The Supreme Court has also held that the memorised knowledge of a payment card's PIN code cannot be considered a good within the meaning of article 317 of the (old) Criminal Code.  What is more, divulging (voluntarily or otherwise) one's PIN code cannot be considered surrendering a good within the meaning of article 317; a good is surrendered only when a person loses possession of it by giving it to another person (cf. Supreme Court 13 June 1995, NJ 1995/635).
3.4. According to the notes, the statement of grounds for appeal contains three complaints. First, the appellant states that the virtual objects in question are not goods, but visual illusions consisting of bits and bytes. Second, the appellant contends that these objects fall under the definition of 'data' as referred to in article 80quinquies of the Criminal Code and that they therefore cannot be considered goods. Third, the appellant argues that taking away the virtual property of other players is one of RuneScape's very objectives.
3.5.  Before assessing these complaints it should be noted that the Court of Appeal has established the following:
- it cost the victim time and effort to obtain the virtual amulet and mask. These objects were of genuine value to him and he, the defendant and the co-accused all wanted fervently to possess them;
- the victim had exclusive de facto control over the virtual amulet and mask because these could only be accessed by logging into his RuneScape account. Through the actions of the defendant, the objects passed out of the control of the victim and into the control of the defendant. This violated the victim's uninterrupted enjoyment of exclusive control over these virtual objects; 
- the rules of RuneScape do not cover obtaining objects in the manner that occurred in this case: the objects were taken from the victim outside the context of the game itself.
3.6.1. The assertion that the objects are not goods because they consist of 'bits and bytes' is untenable. The virtual nature of these objects does not in itself preclude their being considered goods within the meaning of article 310 of the Criminal Code. The appeal court's ruling on this matter is thoroughly reasoned and is in no way incorrect in its interpretation of the law. The Supreme Court bases this conclusion in part on the fact that the appeal court established that 'for the victim, the defendant and his co-accused, the possessions they collect in the game hold genuine value, which can be taken away from them' and that 'this concerns items of value accumulated over the course of the game, which were obtained – or can be obtained – through time and effort' and that the victim had 'exclusive de facto control' over the objects within the game environment and lost control of those objects through the actions of the defendant and the co-accused.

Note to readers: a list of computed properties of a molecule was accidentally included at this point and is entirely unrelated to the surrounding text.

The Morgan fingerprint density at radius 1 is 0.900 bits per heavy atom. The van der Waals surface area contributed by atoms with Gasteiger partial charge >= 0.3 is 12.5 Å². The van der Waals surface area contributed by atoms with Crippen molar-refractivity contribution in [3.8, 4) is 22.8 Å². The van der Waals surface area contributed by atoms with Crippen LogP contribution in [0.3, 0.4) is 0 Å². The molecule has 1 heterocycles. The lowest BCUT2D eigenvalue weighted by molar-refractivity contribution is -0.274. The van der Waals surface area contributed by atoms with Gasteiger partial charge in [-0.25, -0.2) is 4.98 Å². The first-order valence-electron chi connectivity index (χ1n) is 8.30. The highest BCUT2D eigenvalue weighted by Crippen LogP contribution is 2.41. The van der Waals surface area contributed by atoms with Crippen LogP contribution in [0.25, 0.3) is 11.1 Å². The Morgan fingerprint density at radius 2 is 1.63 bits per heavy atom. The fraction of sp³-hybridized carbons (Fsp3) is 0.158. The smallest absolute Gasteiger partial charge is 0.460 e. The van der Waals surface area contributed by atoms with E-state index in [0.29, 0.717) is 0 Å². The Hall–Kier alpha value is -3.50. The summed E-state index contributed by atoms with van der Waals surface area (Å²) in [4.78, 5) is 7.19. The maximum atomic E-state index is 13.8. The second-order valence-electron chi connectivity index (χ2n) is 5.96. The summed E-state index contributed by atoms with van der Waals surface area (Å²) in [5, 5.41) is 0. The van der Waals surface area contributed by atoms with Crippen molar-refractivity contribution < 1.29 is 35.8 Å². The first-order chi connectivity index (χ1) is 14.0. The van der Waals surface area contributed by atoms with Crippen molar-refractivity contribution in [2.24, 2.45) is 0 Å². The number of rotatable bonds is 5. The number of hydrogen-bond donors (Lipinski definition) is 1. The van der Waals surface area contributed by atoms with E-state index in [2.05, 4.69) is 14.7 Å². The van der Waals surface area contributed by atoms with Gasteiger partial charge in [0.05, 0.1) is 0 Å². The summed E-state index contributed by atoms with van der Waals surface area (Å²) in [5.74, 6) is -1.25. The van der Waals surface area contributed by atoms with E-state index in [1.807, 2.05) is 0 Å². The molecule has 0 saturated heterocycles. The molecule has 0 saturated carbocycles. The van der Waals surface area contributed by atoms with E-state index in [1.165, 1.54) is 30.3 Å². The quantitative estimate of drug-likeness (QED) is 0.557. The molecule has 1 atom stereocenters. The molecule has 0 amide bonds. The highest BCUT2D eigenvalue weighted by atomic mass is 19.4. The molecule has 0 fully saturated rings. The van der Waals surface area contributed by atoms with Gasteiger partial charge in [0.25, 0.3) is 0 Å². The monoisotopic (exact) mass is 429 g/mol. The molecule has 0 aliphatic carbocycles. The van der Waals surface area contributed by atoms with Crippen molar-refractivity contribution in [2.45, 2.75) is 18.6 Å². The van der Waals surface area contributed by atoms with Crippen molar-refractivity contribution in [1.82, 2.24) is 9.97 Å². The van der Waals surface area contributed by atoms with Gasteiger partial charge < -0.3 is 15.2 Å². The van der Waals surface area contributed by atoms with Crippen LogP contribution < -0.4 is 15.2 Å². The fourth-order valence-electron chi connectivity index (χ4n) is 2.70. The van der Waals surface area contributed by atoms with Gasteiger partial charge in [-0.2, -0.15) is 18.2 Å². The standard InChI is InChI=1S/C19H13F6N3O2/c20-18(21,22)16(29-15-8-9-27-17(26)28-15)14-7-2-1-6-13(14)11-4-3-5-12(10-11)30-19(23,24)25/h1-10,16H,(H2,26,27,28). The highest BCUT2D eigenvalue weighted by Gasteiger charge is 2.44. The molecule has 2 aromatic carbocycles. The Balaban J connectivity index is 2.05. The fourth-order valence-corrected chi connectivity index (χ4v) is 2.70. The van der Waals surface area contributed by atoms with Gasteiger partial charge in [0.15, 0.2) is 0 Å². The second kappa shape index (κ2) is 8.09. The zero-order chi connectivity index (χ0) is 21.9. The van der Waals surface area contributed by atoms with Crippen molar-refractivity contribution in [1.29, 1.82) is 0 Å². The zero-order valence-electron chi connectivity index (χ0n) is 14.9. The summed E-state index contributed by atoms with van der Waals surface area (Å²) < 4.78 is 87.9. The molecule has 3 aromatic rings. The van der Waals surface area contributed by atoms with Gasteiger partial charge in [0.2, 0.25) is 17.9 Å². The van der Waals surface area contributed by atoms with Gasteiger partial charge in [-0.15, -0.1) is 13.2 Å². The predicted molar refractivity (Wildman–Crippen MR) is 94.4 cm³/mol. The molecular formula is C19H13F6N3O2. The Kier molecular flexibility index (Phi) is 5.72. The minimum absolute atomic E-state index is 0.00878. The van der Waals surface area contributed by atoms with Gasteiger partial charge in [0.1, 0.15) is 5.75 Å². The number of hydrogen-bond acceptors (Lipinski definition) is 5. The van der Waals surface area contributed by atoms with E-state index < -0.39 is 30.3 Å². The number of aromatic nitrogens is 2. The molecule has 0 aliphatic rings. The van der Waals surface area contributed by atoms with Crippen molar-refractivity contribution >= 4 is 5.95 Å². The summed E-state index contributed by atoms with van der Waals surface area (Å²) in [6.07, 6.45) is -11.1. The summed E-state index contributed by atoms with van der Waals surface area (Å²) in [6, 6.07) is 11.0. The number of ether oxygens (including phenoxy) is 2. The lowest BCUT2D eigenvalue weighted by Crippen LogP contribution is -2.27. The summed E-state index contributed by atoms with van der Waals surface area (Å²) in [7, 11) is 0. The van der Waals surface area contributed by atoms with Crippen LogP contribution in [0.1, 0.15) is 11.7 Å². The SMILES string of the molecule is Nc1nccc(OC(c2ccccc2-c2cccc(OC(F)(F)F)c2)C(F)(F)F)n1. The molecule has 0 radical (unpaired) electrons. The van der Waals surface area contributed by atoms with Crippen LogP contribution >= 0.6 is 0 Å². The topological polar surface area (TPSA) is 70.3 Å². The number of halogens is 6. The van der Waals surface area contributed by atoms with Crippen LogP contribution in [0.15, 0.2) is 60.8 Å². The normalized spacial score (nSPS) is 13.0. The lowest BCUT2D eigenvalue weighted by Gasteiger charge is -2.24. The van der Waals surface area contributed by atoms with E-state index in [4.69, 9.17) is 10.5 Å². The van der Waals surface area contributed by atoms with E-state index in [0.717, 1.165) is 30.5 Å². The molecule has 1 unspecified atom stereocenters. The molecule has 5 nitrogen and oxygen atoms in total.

3.6.2. Equally incompatible with the appeal court's establishment of the facts is the contention that that court should have considered the objects 'data' within the meaning of article 80quinquies of the Criminal Code ('Data shall mean any representation of the facts, ideas or instructions, in an agreed manner, which are suitable for transfer, interpretation or processing by persons or automated equipment.') The mere fact that an object shares characteristics with data as defined in article 80quinquies of the Criminal Code does not mean that the object for that reason cannot be considered a good within the meaning of article 310 of the Criminal Code. It is worth noting in this connection that borderline cases are also perfectly conceivable, whereby certain intangible objects have characteristics of both goods and data. In such a case the qualification depends on the circumstances involved and how they are weighed by the court in question. Given that the appeal court established that the victim had 'exclusive de facto control' over the virtual amulet and mask within the game environment and lost control of those objects through the actions of the defendant and the co-accused, the court's ruling that the objects in question could be considered goods was in no way incorrect in its interpretation of the law with respect to article 310 of the Criminal Code. It was therefore not an unreasonable conclusion.
3.6.3. The final complaint – manifestly aimed at the issue of unlawful appropriation – that taking virtual possessions from other players is one of the very objectives of RuneScape is incompatible with the fact, established by the Court of Appeal, that the rules of RuneScape do not cover taking objects in the manner employed by the defendant and the co-accused.
3.7.  The appeal fails.